Dylan Severson: Santa Fe’s waste management systems are seeing a lot of changes lately. It’s been hard to miss the new collection carts and robot-armed automated trucks introduced to our streets by the recycling division. But what about behind the scenes? In fact, the latest update to city waste collection manifests not in blue bins, but in bits and bytes.
Shirlene Sitton: Our data systems in Santa Fe, as a whole, are dated. The city is doing some great things towards updating all of its internal systems. This is going to be another step on that.
Dylan Severson: That’s Shirlene Sitton, Director of Santa Fe’s environmental services department. She’s referring to the city’s new partnership agreement with Rubicon, a tech firm whose new software platform for municipalities allows waste and recycling crews to document and troubleshoot routes, then kick up the data they’ve collected to the department for broader analysis. Santa Fe will pilot that platform at no cost. When I spoke with Michael [Allegretti] Rubicon’s head of public policy, he summed up Rubicon’s MO and lofty mission.
Michael Allegretti: We’re trying to eradicate landfills. We do that by deploying our technologies to gather data, to help inform better, more sustainable decisions about waste and how to reuse it and keep it out of a landfill.
Dylan Severson: Data driven waste collection is not a new concept, but Sitton says Rubicon’s lean, software-centric approach made it a good fit for Santa Fe.
Shirlene Sitton: A lot of the existing companies rely on a large amount of hardware that’s mounted in the trucks, cameras mounted on the trucks, and that’s great. That works great.
But it’s a large investment.
What Rubicon is doing is using an app on a smartphone, so they’ll be supplying the smartphones which will be checked out by drivers every morning. Everything is done on the app. Using real time GPS data, it’s able to follow the driver’s route and record it to help optimize the route.
Dylan Severson: Though Rubicon has operated in the private sector in all 50 states, mainly helping companies efficiently market waste materials for resale and reuse, their pilot program in Santa Fe represents a branching out into servicing municipalities.
Michael Allegretti: We’ve developed Rubicon for government, a tech platform that helps cities collect data on the waste and recycling habits and practices of actual communities (SmartCity).
The city of Santa Fe will have in each of its 40+ waste and recycling trucks, Rubicon’s technology right on the dashboard.
Dylan Severson: The platform uses a combination of automated readings of variables like truck stops and starts, plus data manually input by crews. For example, workers can log pictures of blocked or contaminated carts. Here’s Shirlene Sitton again with some of the features the app will offer for Santa Fe’s purposes.
Shirlene Sitton: It measures when each stop has been collected and so you can see that real time. You can log in and you want to look at whatever particular truck. Then you can look at that truck and you can see it on a map on the street. You can see where collections have been completed and where it still has to go.
As the drivers either get to the transfer station for recycling or in the landfill for trash, they’ll be entering their tickets in on the system and so we’ll have daily real time information about our tonnages. What did we collect? What are the tonnages on this particular route? Are the tonnages a lot higher on another route? Do we need to adjust that so they’re more even? Are the drivers working overtime on one day and getting through too early on another day? We’ll have real-time information about that.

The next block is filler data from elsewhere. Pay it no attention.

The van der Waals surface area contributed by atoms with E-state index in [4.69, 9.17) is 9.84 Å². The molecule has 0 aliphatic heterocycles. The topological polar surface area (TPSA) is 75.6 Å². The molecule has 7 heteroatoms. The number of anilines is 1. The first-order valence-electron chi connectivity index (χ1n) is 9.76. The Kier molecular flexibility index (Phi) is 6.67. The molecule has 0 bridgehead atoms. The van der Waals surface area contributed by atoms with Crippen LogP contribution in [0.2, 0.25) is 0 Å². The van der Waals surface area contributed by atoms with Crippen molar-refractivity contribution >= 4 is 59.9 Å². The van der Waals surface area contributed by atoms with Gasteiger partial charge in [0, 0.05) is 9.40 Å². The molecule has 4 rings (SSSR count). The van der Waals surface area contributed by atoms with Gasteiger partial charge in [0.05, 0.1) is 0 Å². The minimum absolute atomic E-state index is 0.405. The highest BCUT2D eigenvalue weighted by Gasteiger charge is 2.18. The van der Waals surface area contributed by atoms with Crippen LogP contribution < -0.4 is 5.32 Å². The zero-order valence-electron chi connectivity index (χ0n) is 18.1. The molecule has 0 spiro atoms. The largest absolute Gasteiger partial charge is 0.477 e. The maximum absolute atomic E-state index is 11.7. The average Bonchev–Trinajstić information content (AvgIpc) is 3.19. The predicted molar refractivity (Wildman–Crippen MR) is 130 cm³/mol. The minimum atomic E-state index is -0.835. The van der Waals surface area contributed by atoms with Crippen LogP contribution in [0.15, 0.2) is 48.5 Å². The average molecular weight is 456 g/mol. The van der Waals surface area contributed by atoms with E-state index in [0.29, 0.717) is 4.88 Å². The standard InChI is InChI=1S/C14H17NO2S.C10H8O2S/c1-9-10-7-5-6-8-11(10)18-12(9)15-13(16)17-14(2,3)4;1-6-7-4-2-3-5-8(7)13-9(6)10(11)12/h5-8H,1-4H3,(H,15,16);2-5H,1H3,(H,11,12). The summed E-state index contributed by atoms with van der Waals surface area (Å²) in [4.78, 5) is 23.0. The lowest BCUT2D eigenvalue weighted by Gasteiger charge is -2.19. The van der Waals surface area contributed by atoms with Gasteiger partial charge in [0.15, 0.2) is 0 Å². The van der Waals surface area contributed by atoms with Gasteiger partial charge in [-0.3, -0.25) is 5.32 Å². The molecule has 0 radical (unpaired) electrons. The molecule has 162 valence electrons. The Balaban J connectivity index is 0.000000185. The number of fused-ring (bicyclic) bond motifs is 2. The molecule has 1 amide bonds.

I will be able to better talk about what say our diversion rates are on a really detailed level. We’ll even know that on a route or day level.
If we get a call “My trash was missed.” Or, it hasn’t been collected yet. The driver can take a picture and say, “This is why I didn’t collect this cart.” Then if the resident calls in, the customer service rep will be able to say “Okay, here’s why your cart wasn’t collected.”
Dylan Severson: Sitton describes the partnership with Rubicon [Global] as mutually beneficial. It’s allowed the city to update its data gathering practices free of charge, while Rubicon gets what Allegretti describes as an ideal testing environment for its new city government oriented platform.
Michael Allegretti: We approached the city of Santa Fe because we see in Santa Fe a city that is right at the cusp of going from good to great, in terms of sustainability. There was a commitment to kind of a new day for recycling in Santa Fe. Rolling out new carts and trucks and things like that.
We saw a great opportunity to approach the city and say, “Let us help you on the tech side. Let us help you on the operations side. And let you help us build a better product, not just for Santa Fe, but for cities across the country.”
Dylan Severson: Sitton adds that insights from newly gathered data could help quantify participation in the recycling program, which in turn will help the city work to boost participation in the future.
Shirlene Sitton: We really don’t know exactly how many homes we collect on any particular route. We use GIS data, but that doesn’t capture the many, many sub-units in Santa Fe, and how things have been divided, and people have casitas.
We don’t have good data on that.
This will let us know exactly how many trash carts are we picking up in a day, the recycling carts we picked up, we can tell you that participation percentage. That way we can more efficiently target our outreach. We can do outreach just to a neighborhood that’s not participating, or is consistently putting the wrong things in the cart. We can do outreach just to that neighborhood.
Dylan Severson: The environmental services division and Rubicon [Global] hope to have the pilot program implemented in waste and recycling trucks citywide by April 10th. For KSFR, I’m Dylan Severson.